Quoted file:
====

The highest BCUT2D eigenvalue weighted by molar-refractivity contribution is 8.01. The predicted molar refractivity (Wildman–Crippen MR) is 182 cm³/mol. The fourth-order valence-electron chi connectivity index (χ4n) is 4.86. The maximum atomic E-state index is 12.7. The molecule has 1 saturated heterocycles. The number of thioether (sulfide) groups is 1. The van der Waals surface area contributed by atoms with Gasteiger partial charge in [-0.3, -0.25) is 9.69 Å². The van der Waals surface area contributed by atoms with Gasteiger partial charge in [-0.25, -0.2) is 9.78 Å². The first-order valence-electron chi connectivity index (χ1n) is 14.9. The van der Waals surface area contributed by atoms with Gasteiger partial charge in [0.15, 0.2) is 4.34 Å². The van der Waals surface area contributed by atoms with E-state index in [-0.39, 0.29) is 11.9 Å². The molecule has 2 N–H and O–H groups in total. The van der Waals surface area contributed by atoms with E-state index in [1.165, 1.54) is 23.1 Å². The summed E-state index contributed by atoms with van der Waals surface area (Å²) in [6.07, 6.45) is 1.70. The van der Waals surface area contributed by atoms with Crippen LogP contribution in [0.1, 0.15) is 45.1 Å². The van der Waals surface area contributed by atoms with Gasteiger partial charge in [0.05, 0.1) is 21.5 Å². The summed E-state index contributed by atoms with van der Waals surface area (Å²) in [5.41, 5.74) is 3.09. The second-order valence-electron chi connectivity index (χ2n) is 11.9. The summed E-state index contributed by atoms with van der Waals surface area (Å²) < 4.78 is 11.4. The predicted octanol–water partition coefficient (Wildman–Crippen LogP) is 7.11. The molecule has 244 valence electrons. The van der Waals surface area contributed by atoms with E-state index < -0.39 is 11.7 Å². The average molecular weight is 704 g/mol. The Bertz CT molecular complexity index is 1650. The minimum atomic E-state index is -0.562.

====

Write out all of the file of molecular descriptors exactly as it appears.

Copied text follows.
The highest BCUT2D eigenvalue weighted by molar-refractivity contribution is 8.01. The predicted molar refractivity (Wildman–Crippen MR) is 182 cm³/mol. The fourth-order valence-electron chi connectivity index (χ4n) is 4.86. The maximum atomic E-state index is 12.7. The molecule has 1 saturated heterocycles. The number of thioether (sulfide) groups is 1. The van der Waals surface area contributed by atoms with Gasteiger partial charge in [-0.3, -0.25) is 9.69 Å². The van der Waals surface area contributed by atoms with Gasteiger partial charge in [-0.25, -0.2) is 9.78 Å². The first-order valence-electron chi connectivity index (χ1n) is 14.9. The van der Waals surface area contributed by atoms with Gasteiger partial charge in [0.15, 0.2) is 4.34 Å². The van der Waals surface area contributed by atoms with E-state index in [-0.39, 0.29) is 11.9 Å². The molecule has 2 N–H and O–H groups in total. The van der Waals surface area contributed by atoms with E-state index in [1.165, 1.54) is 23.1 Å². The summed E-state index contributed by atoms with van der Waals surface area (Å²) in [6.07, 6.45) is 1.70. The van der Waals surface area contributed by atoms with Crippen LogP contribution in [0.1, 0.15) is 45.1 Å². The van der Waals surface area contributed by atoms with Gasteiger partial charge in [0.05, 0.1) is 21.5 Å². The summed E-state index contributed by atoms with van der Waals surface area (Å²) in [5.41, 5.74) is 3.09. The second-order valence-electron chi connectivity index (χ2n) is 11.9. The summed E-state index contributed by atoms with van der Waals surface area (Å²) < 4.78 is 11.4. The predicted octanol–water partition coefficient (Wildman–Crippen LogP) is 7.11. The molecule has 244 valence electrons. The van der Waals surface area contributed by atoms with E-state index < -0.39 is 11.7 Å². The average molecular weight is 704 g/mol. The Bertz CT molecular complexity index is 1650. The minimum atomic E-state index is -0.562.